The health care industry in the US is undergoing transformation driven by the Affordable Care Act (Obamacare) and the increasing impact of consumerism. Healthcare providers historically have had prepaid plans where the cost of care was paid up front and the more procedures a hospital did, the more they got paid. Consequently providers felt little need to practice even the basic tenants of supply chain management or even understand the total cost of particular procedures.
Now reimbursements are not only going down, they are becoming incentive based. If a hospital does a procedure and the patient is released but then has to be readmitted, the provider takes a major hit on what they are paid. That means the industry needs a lower cost structure even as they improve the quality of patient outcomes.
Typically, if the network has more than four hospitals, savings in procurement become a major opportunity. Historically, many integrated delivery networks ordered from large medical supply distributors like Cardinal Health or Owens & Minor. Those distributors bought in quantity, broke the bulk, delivered smaller quantities to their clients, and earned a 3-6 percent markup for their efforts.
Now larger healthcare chains are building warehouses, automating them, ordering direct from the manufacturers, and eliminating the middle man markup. In one hospital’s case, University of Pittsburgh Medical Center (UPMC), they leased a 150,000 square foot warehouse, installed all the racking, hired new workers, installed a warehouse management system (WMS), and still were able to get a payback within six months based on moving the volume of approximately 10 vendors to self-distribution!
Kaiser Permanente, the US’s largest healthcare organization, recently spoke at Oracle OpenWorld about the supply chain transformation they are undergoing. I’ll provide a few highlights of this transformation, but if you want the full story you can click here.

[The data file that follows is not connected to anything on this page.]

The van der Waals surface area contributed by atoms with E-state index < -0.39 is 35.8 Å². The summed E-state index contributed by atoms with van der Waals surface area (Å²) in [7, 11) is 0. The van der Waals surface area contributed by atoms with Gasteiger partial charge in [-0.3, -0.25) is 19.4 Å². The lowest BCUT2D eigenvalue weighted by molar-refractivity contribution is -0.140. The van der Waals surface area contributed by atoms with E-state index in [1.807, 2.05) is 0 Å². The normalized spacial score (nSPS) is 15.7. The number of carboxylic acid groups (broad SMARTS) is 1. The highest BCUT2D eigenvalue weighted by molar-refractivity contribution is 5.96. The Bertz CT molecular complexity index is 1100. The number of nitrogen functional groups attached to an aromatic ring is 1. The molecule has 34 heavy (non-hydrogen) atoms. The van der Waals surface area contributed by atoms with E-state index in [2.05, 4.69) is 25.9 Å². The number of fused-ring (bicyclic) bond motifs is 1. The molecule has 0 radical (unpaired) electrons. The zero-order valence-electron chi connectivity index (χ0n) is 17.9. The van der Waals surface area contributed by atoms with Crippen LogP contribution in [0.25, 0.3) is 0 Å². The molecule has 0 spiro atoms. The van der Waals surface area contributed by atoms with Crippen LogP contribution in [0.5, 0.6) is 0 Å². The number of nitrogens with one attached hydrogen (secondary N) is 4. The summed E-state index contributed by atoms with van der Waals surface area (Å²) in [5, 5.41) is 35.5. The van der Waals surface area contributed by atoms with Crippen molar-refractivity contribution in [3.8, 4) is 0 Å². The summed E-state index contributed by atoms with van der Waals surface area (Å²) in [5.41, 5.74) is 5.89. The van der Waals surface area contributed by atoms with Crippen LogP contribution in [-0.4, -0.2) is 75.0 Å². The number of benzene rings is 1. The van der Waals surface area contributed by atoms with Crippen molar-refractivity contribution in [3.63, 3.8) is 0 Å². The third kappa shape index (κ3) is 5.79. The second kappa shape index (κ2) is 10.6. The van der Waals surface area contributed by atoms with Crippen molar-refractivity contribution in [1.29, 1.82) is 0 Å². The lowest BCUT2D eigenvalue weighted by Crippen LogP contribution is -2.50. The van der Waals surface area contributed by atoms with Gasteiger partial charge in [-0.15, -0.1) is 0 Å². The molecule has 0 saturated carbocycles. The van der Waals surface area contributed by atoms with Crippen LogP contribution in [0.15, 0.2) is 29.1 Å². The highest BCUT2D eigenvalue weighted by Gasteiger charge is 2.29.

Historically, nurses spent time as hunters/gatherers, searching for needed products; this of course limited the amount of time that nurses spent with patients. Not surprisingly, just in case inventory existed in multiple storage locations across the system. On most ordered items, Kaiser Permanente set inventory levels at individual storage locations (par levels) through committee decisions driven by nursing; there was no science involved in selecting a par level. The processes for discovering expired and recalled products – and there are thousands of recalls per year – were manual.
What Kaiser Permanente wants to move to is a focus on the patient at the point of care. The supply chain organization can help by implementing bar coding, and then removing nurses and other technicians from the need to select, cycle count, or reorder inventory. In addition to taking over reordering, the supply chain will also be responsible for maintaining procedure cards – the list by doctor of all materials that doctor uses for particular procedures. This information will allow them to see variation of product usage across procedures and surgeons.
But by far the most interesting initiative at Kaiser Permanente is integrating product scans to a patient’s electronic medical record. This allows Kaiser Permanente to do a comparative effectiveness analysis.
Successful change initiatives are usually a combination of people, process, and technology. Getting the people issues right is often the highest hurdle. In a health care setting, buy in from doctors will be critical. The goal of linking of products used to patient records is to be able to show doctors data on the effectiveness of different drugs and procedures. Kaiser Permanente is so big, that they can benchmark a procedure’s performance based on the sheer number of times that the procedure is carried out in their own system.
The most forward looking healthcare systems will drive a lower cost supply chain while improving care, and this will allow them to grow substantially as the Affordable Care Act takes hold. In short, the supply chain organization will become a critical player in the best healthcare system’s competitiveness, not an afterthought.